Appeals & Response Plans
- Tropical Cyclone Sagar - May 2018
- Ethiopia: Floods and Landslides - Apr 2018
- Ethiopia: Floods - Aug 2017
- Ethiopia: Measles Outbreak - May 2017
- East Africa: Armyworm Infestation - Mar 2017
- Ethiopia: Acute Watery Diarrhoea (AWD) Outbreak - May 2016
- Ethiopia: Floods - Apr 2016
- Ethiopia: Floods - Oct 2015
- Ethiopia: Drought - 2015-2019
- Ethiopia: Floods - Oct 2014
Most read reports
- UNHCR welcomes Ethiopia law granting more rights to refugees
- Multi-dimensional Child Deprivation in Ethiopia - First National Estimates
- Ethiopia Humanitarian Bulletin Issue 72 | 7 - 20 January 2019
- U.S. Committee for Refugees and Immigrants Applauds Ethiopia’s New Refugee Law
Two years after becoming independent, internal displacement in South Sudan remains a significant and complex phenomenon. Many refugees returned from Ethiopia, Kenya and other refugee-hosting countries between 2006 and 2008. Returnees from Sudan arrived in large numbers in South Sudan in the lead-up to independence. Many – particularly the most vulnerable among these groups – have never been fully reintegrated. Meanwhile more people continue to be internally displaced by armed conflict, human rights violations, cattle-raiding and natural disasters.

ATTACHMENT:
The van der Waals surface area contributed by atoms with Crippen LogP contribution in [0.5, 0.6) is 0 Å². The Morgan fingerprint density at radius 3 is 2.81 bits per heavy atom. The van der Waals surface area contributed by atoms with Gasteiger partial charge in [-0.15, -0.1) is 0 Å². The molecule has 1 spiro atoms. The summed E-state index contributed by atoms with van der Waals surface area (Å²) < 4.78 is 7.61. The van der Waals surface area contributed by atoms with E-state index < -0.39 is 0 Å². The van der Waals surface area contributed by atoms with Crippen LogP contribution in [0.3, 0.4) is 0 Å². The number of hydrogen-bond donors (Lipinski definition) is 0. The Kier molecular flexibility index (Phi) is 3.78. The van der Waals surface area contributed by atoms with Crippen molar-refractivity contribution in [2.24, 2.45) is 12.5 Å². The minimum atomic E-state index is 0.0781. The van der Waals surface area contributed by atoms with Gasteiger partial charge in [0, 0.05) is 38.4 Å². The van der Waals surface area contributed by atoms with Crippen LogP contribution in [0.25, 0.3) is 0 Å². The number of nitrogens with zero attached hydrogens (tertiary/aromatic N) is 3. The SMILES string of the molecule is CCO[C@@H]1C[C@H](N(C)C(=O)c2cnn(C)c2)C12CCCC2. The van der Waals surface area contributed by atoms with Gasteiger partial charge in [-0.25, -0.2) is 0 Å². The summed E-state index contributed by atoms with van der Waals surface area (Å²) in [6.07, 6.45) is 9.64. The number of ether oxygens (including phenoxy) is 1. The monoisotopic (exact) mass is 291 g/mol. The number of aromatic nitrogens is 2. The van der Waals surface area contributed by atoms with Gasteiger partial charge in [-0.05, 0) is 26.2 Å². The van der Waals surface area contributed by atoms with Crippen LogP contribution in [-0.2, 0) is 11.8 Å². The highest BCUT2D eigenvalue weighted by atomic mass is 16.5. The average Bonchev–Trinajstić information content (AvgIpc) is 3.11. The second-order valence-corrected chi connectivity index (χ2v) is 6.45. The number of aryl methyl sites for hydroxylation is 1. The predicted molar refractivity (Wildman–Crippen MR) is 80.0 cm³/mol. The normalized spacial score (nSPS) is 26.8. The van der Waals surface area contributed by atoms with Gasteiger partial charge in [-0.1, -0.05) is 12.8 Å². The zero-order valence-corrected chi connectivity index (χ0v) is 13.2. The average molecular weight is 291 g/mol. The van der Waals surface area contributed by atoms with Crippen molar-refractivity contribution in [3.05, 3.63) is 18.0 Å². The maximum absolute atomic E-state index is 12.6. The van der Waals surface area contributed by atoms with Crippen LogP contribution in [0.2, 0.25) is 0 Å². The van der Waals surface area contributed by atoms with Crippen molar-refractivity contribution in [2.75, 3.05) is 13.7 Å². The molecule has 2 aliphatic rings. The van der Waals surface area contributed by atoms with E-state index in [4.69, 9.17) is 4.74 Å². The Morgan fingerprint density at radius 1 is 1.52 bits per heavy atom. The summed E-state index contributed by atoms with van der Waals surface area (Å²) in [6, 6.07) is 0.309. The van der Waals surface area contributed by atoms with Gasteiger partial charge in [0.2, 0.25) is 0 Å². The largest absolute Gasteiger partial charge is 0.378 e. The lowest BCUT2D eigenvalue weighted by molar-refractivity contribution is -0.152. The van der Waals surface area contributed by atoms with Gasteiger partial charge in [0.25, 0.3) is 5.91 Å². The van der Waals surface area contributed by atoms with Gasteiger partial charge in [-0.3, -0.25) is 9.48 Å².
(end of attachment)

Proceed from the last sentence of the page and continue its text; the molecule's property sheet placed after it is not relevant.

This Review analyzes some of the major events and trends related to natural disasters and humanitarian disaster response in 2011.
2011 was the most expensive year in terms of disaster losses in history, mostly because of a spate of disasters affecting developed countries. Globally, the ecnonomic cost of disasters in 2011 was $380 billion, of which $210 billion were the result of the earthquake and tsunmai in Japan. This was 72 percent higher than the losses in 2005, the second costliest year in history of disaster-related losses.
Africa, Internal Displacement, Climate Change, Human Rights
Elizabeth Ferris, Co-Director, Brookings-LSE Project on Internal Displacement
The Brookings Institution